Zscaler CEO Jay Chaudhry On Why He Touts Zero Trust, Not SASE
‘With SASE, I think Gartner says it’s SD-WAN plus SSE. SD-WAN is anti-zero trust,’ Chaudhry said in a recent interview with CRN.
Chaudhry On The Record
As cybersecurity vendor Zscaler continues to enjoy strong growth and aims to boost its reliance on channel partners, its founder and CEO, Jay Chaudhry, wants to be clear he believes the focus should remain squarely on zero trust. While many have pointed to the overuse and misuse of the term “zero trust” in security — Chaudhry among them — he contends it is still the right way to describe the overarching answer for today’s cybersecurity challenges.
Chaudhry also believes that other terminology that has emerged is not as ideal. For instance, SASE (secure access service edge), a Gartner-coined category that includes zero trust as one of its goals, is not getting much airtime from Chaudhry. During his keynote at Zscaler’s Zenith Live 2023 conference in June, Chaudhry did not mention SASE or SSE (security service edge), while bringing up zero trust at numerous points.
In a recent interview with CRN, Chaudhry said this was very much an intentional move. “I want to talk about architecture. Zero trust is the architecture,” he said during the interview, which took place during Zenith Live. “The education [for customers and partners] needs to be at the architectural level.”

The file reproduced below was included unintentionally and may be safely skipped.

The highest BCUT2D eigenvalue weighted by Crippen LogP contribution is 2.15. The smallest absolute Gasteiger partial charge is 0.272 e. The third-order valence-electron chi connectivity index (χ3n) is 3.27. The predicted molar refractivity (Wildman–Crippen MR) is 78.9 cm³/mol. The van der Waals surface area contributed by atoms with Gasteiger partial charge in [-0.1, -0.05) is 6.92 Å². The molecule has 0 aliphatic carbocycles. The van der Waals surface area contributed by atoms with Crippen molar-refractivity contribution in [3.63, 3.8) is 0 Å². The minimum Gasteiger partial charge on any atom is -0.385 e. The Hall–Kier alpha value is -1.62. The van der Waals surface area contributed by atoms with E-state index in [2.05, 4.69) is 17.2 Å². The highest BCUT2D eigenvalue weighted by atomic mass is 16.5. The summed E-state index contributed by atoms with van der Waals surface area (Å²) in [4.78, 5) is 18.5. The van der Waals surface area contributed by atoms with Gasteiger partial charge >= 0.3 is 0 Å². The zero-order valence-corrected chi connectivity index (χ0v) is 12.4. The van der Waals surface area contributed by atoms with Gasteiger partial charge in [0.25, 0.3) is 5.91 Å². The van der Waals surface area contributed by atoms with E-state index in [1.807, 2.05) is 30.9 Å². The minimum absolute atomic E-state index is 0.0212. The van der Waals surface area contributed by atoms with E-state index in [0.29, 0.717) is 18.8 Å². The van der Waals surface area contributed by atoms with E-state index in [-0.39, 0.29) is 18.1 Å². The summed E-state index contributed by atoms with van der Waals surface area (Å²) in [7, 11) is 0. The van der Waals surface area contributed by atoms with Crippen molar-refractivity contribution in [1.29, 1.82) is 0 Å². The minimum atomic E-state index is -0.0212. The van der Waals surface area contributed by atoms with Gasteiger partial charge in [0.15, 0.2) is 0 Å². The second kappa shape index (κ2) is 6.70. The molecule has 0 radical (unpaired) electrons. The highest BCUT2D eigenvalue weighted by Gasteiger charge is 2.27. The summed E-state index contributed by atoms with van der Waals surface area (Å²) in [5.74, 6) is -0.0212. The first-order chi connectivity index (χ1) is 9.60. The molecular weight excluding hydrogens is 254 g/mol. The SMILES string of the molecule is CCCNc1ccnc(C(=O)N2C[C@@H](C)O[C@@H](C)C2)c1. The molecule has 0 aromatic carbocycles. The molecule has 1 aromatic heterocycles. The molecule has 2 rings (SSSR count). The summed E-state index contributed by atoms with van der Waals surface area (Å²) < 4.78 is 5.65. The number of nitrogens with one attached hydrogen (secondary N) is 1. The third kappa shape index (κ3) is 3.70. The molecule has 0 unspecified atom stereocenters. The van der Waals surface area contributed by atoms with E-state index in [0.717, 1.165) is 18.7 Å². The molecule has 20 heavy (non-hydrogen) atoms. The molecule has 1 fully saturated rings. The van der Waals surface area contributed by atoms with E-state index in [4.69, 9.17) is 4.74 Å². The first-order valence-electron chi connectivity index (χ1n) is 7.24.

Chaudhry pointed to another reason for not wanting to emphasize SASE, as well. One of SASE’s key components, SD-WAN, is actually at odds with enabling a zero trust architecture, according to Chaudhry. “SD-WAN is anti-zero trust,” he said. “SD-WAN says, ‘Once you get on a network, you can go anywhere on the network.’ Zero trust says, ‘Sorry, I’ll only connect to your application.’”
Zscaler is happy to work with vendors who provide SD-WAN, and to support customers who want to use that approach, he noted. (Zscaler is, in fact, an example of an SSE vendor that offers well-integrated SASE capabilities through partnerships and integrations with leading SD-WAN providers, Gartner analysts said in a report last fall.) “But we are not [doing SD-WAN],” Chaudhry said. “I’ve always said we won’t build SD-WAN, and we won’t buy SD-WAN.”
Ultimately, “security and network needs to be decoupled. Network should be simply plumbing,” he said. “So trying to [deploy] security and network, from the same vendor, doesn’t make a lot of sense.”
In the interview with CRN, Chaudhry also discussed Zscaler’s aspirations to reach smaller businesses with its products, why he thinks firewalls continue to be popular and how Zscaler is differentiated when it comes to generative AI capabilities.
What follows is an edited portion of CRN’s interview with Chaudhry.